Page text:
Barnes said she wanted to connect with those Black men who feel voting and its outcomes aren’t for them. And having grown up in the metro area, she knows strip clubs are a big part of the culture — including its massive influence on hip-hop.
Original Story published October 17, 2020:
These are wild times, y’all. We are facing the election of our lifetime and on the line is the rights of millions and the dignity of our nation. This means that everyone is getting mobilized and active to make sure that voters come out in full force on Nov. 3. One ad is catching everyone’s attention.
Get Your Booty To The Poll is using pole dancing to get people to do their duty and vote.
Director Angela Barnes wanted to do something that would catch everyone’s attention during the pandemic and to remind them to vote. Her idea was to get some of the best exotic dancers from Atlanta’s best gentlemen’s clubs to do a PSA about voting. After all, we have all been told several times that “sex sells.”
The ad is getting people talking.
Some people are excited to see the ad targeting a specific group of people to vote. Others are offended that women are being objected in order to make the PSA. However, one this is for sure, the 3.4 million viewers on the tweet shows that the ad is getting everyone’s attention.
The Barnes wanted to target Black southern men, specifically in Georgia.
According to her Facebook post, the video is intended to make sure that Black men in the south go out and vote. One key element in the video that the director points out is the use of ballots as dollar bills on the stage. That’s right. The cast and crew used ballots in place of dollar bills to really sell the idea of getting out to the polls to vote.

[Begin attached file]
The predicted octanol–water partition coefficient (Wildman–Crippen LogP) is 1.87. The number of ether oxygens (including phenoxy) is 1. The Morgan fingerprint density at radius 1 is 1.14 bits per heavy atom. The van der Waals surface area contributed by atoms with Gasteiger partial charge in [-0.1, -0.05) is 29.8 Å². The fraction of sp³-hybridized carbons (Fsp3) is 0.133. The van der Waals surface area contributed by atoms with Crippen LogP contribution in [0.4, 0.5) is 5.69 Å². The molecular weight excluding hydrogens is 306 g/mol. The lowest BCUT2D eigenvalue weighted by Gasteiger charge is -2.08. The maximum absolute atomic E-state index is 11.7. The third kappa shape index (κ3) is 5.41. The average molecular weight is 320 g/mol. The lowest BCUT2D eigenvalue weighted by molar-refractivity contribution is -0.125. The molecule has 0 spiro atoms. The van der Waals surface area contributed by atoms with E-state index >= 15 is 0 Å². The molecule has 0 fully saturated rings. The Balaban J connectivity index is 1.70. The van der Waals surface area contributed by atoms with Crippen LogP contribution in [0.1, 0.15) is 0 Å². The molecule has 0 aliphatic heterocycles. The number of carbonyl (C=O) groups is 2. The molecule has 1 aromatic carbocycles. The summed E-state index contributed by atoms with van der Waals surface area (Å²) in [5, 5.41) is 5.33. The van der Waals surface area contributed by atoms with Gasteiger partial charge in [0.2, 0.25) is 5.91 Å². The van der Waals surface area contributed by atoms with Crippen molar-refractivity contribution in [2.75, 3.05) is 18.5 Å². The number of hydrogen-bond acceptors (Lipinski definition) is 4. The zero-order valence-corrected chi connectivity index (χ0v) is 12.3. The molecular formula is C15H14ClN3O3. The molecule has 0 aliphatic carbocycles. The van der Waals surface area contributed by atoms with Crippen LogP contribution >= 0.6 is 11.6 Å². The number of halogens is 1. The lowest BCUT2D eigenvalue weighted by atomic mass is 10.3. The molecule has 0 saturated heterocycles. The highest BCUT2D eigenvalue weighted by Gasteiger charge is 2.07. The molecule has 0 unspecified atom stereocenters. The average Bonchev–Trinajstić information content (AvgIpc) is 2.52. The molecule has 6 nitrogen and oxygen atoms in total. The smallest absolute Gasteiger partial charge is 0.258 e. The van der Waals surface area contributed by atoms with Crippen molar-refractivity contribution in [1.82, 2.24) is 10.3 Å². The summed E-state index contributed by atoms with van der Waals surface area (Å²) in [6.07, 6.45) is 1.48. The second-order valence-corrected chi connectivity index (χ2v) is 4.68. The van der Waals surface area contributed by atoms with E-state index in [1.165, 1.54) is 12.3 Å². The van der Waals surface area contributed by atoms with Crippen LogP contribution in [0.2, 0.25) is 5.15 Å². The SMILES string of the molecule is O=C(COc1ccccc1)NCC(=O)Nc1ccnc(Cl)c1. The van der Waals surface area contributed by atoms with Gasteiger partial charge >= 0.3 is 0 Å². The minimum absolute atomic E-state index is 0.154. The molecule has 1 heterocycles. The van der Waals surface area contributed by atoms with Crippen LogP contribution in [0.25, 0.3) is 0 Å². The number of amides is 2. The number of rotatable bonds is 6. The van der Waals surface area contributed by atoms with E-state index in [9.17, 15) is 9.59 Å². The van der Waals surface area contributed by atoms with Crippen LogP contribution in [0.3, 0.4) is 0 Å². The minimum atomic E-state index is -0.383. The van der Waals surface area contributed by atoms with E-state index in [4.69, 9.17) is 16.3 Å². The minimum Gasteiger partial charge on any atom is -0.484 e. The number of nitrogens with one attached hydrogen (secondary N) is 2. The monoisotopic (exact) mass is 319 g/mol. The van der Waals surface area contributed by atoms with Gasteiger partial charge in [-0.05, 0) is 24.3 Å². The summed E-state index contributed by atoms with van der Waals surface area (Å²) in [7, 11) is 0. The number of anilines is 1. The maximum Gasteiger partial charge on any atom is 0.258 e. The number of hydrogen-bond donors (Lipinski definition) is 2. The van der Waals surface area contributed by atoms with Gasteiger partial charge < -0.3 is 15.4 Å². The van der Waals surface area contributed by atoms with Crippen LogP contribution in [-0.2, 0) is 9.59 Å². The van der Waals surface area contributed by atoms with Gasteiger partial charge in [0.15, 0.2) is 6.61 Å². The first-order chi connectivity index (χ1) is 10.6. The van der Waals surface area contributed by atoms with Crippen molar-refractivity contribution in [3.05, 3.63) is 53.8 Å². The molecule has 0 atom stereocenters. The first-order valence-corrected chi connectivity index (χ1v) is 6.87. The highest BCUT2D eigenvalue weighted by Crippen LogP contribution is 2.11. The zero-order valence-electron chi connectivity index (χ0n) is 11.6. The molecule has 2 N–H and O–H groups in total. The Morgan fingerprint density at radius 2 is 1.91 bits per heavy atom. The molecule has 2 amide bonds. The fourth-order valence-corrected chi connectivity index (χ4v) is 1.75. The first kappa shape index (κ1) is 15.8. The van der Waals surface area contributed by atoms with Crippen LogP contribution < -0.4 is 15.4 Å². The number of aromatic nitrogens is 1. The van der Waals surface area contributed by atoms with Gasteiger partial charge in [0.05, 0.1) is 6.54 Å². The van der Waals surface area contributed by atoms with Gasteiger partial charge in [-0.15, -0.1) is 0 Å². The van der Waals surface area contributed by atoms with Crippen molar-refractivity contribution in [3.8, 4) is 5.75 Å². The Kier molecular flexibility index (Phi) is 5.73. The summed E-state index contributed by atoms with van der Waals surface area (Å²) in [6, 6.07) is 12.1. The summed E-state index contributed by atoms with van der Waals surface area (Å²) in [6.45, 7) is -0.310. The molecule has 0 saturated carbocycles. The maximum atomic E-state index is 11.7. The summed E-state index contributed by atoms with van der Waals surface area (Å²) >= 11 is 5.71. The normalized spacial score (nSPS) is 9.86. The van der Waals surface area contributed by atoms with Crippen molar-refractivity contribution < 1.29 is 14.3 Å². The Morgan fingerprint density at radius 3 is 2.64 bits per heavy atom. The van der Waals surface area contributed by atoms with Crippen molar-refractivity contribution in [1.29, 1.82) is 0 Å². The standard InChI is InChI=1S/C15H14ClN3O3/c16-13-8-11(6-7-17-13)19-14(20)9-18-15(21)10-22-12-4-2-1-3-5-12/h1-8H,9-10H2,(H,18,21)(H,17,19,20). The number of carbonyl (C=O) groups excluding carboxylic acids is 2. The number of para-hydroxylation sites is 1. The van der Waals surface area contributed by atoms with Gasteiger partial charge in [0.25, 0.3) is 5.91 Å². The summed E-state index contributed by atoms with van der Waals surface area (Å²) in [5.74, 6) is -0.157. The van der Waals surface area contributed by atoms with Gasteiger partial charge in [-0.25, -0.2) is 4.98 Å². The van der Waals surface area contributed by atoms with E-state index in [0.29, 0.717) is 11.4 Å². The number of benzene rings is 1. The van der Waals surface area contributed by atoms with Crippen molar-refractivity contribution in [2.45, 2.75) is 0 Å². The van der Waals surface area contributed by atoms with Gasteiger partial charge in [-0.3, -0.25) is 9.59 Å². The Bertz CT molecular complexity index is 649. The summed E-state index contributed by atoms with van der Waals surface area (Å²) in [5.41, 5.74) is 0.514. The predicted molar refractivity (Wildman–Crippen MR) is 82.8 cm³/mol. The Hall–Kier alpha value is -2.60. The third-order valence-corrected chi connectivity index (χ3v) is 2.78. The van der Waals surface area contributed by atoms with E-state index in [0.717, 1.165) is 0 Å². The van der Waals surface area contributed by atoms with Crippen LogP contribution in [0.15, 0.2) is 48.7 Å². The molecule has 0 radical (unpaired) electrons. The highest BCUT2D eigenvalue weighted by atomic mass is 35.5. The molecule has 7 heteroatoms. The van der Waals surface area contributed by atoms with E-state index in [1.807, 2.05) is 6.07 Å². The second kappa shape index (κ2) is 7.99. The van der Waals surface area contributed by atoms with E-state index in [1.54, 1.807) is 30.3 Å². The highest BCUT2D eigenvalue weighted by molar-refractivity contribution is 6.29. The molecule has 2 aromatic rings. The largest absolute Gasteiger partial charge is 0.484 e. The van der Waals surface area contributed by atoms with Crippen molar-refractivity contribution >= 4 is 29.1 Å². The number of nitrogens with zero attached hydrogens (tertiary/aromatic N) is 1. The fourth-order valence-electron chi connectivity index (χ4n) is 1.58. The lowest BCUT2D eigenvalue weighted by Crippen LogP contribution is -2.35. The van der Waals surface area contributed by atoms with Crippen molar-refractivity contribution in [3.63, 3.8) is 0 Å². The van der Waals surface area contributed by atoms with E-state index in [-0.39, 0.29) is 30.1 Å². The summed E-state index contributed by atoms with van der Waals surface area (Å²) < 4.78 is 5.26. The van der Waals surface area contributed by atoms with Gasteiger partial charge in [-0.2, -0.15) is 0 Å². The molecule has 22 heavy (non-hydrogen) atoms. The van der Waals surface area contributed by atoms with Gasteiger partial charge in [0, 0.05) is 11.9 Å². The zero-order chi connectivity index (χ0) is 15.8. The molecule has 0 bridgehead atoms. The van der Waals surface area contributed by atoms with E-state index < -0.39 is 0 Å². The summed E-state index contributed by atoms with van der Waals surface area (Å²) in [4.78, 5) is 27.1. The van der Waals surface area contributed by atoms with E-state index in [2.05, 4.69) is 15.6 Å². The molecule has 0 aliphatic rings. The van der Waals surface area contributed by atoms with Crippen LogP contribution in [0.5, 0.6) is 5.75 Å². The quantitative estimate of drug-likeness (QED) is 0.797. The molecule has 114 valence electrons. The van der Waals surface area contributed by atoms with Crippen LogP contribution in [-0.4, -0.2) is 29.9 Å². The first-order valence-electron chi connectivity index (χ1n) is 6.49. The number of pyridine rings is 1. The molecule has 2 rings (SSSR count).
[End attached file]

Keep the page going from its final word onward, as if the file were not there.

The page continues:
Some people are not convinced that the people who are mad are really mad.
It is a very creative way to get people’s attention, especially for voting. There are voting PSAs from almost every organization targeting almost every community. This one is clearly designed with specific people in mind and it seems to be doing its job. This is the viral content voting PSAs wish to be, tbh.
Barnes and the dancers are definitely doing their part to remind you to vote so do your part and get to the polls to vote (or vote by mail-in ballot).
The U.S. is facing a tough and very important election. The Trump administration is fighting to secure another term while Democrats are doing everything in their power to stop them. Communities of color have been the target of some of the administration’s most hateful and damaging legislation.
Get ready to vote. Register your friends. Bring them to the polls. The general election is on Nov. 3 and it is up to all of us to vote to see the policies we want.